To identify CRC-associated gut microbiome profiles and potential driver bacteria that initiate CRC, we performed 16S ribosomal RNA gene sequencing on gut mucosal microbiome of paired samples of tumor and tumor-adjacent mucosae, off-tumor sites and healthy controls. The gut microbiome of tumor mucosae, but not that of tumor-adjacent mucosae and healthy control, shows lower alpha-diversity and distinct bacterial taxa compared with that at off-tumor sites. Linear discriminant analysis Effect Size (LEfSe) revealed specific bacterial taxa associated with tumor and tumor-adjacent mucosae, off-tumor sites and healthy controls, respectively. Moreover, the relative abundance of Eubacteriaceae is higher on off-tumor sites than tumor mucosae. Using Eubacterium rectale as an example, we showed the effect of E. rectale LPS on colon epithelium cells in vitro and that E. rectale promotes IBD in vivo.

Materials and methods


All cell culture media, trypsin and antibiotics were purchased from Gibco (Grand Island, NY, USA), and FBS was purchased from HyClone (Logan, UT, USA). DAPI, lysosyme, proteinase K, DNase and RNase were purchased from Sigma-Aldrich (St Louis, MO, USA). Immobilon membranes were purchased from Merck Millipore (Bedford, MA, USA). ECL Plus substrate was purchased from CWBio (Beijing, China). Nuclear and cytoplasmic protein extraction kit was purchased from Beyotime (Shanghai, China). ZR Fungal/Bacterial DNA Kit was purchased from Zymo Research Corp. (Irvine, CA, USA). Qualitative fecal occult blood detection kit was purchased from Beijing Leagene Biotechnology Co., Ltd. (Beijing, China). Limulus Amebocyte Lysate (catalogs: T7572) was purchased from Solarbio (Beijing, China).

Rabbit anti-nuclear factor kappa B (anti-NF-κΒ) p65 antibody (catalogs: SAB4502610), rabbit anti-Histone H3 antibody (catalogs: SAB4500354), rabbit anti-IKKα antibody (catalogs: SAB4500257), rabbit anti-IκBα antibody (catalogs: SAB1305978), rabbit anti-β-actin antibody (catalogs: SAB2100037), goat anti-rabbit IgG-peroxidase (catalogs: A0545) and goat anti-rabbit IgG FITC (catalogs: AP132F) were purchased from Sigma-Aldrich (St Louis, MO, USA).

Sample collection and preparation

Intestinal microflora samples were collected from 75 patients and 26 health people in Tianjin Union Medical Center. Cotton swab was used to dip on intestinal surface of colorectal cancer tissues collected from patients. Three distinct locations from the same tissue of a given cancer patient were collected, including tumor position (T), para-tumor epithelia position (P) and normal epithelia position (N). Intestinal microflora samples of healthy people were collected when people were diagnosed for colonoscopy and determined as healthy people (H). These samples were rinsed in 1 ml physiological saline. Then, 200 μl of these solutions were used for Bacterial DNA extraction. Bacterial DNA of these samples was extracted using ZR Fungal/Bacterial DNA Kit according to the manufacturer’s instructions.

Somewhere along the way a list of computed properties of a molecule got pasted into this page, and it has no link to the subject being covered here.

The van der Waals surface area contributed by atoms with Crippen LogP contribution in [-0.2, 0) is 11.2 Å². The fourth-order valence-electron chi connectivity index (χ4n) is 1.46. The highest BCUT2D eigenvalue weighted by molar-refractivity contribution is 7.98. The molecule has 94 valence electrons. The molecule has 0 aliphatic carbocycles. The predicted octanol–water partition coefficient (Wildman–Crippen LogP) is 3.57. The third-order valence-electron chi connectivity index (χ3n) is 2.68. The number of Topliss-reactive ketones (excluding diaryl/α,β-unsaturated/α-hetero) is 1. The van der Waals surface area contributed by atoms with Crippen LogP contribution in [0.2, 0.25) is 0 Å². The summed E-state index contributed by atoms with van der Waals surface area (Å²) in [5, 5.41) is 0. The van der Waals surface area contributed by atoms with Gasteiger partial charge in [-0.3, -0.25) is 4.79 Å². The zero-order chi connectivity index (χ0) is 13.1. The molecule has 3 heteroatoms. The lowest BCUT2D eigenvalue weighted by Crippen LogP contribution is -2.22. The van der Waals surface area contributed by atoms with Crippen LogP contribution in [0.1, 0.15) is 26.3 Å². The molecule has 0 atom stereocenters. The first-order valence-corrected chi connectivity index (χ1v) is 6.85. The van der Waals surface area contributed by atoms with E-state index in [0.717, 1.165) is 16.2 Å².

16S RNA sequencing and bioinformatic analysis

The 16S ribosomal RNA amplicon libraries were constructed according to the Illumina manufactory manual. Briefly, the following primers were used to amplify the V3-V4 region of 16S rRNA gene: forward primer, 5′TCGTCGGCAGCGTCAGATGTGTATAAGAGACAGCCTACGGGNGGCWGCAG and reverse primer 5′GTCTCGTGGGCTCGGAGATGTGTATAAGAGACAGGACTACHVGGGTATCTAATCC.

The amplified DNA library was subsequently purified using AMPure XP beads (Beckman Coulter, USA) and quantified using Quant-iT PicoGreen dsDNA assay kit (Thermo Fisher, USA). The paired-end sequencing reads (2 × 300 bp) were generated on Illumina MiSeq platform, according to the Illumina standard protocol. Quality control and filtering of raw sequences were carried out using FastQC ( The filtered paired-end reads were assembled using PandaSeq [33]. The assembled sequences were loaded on QIIME pipeline ( [34] for de novo OTU picking, taxonomic assignment, and diversity analyses. Usearch was used within QIIME to detect and remove de novo chimera. Rarefaction was performed using in QIIME pipeline. De novo OTUs were picked based on sequence similarity (97%) within the assembled sequences. Next, taxonomy was assigned to OTU representative sequences that were picked for each OTU. To identify differential abundance of bacterial phylo associated with specific sites of CRC patients and healthy people, we applied LEfSe [35].

Bacterial strains and culture conditions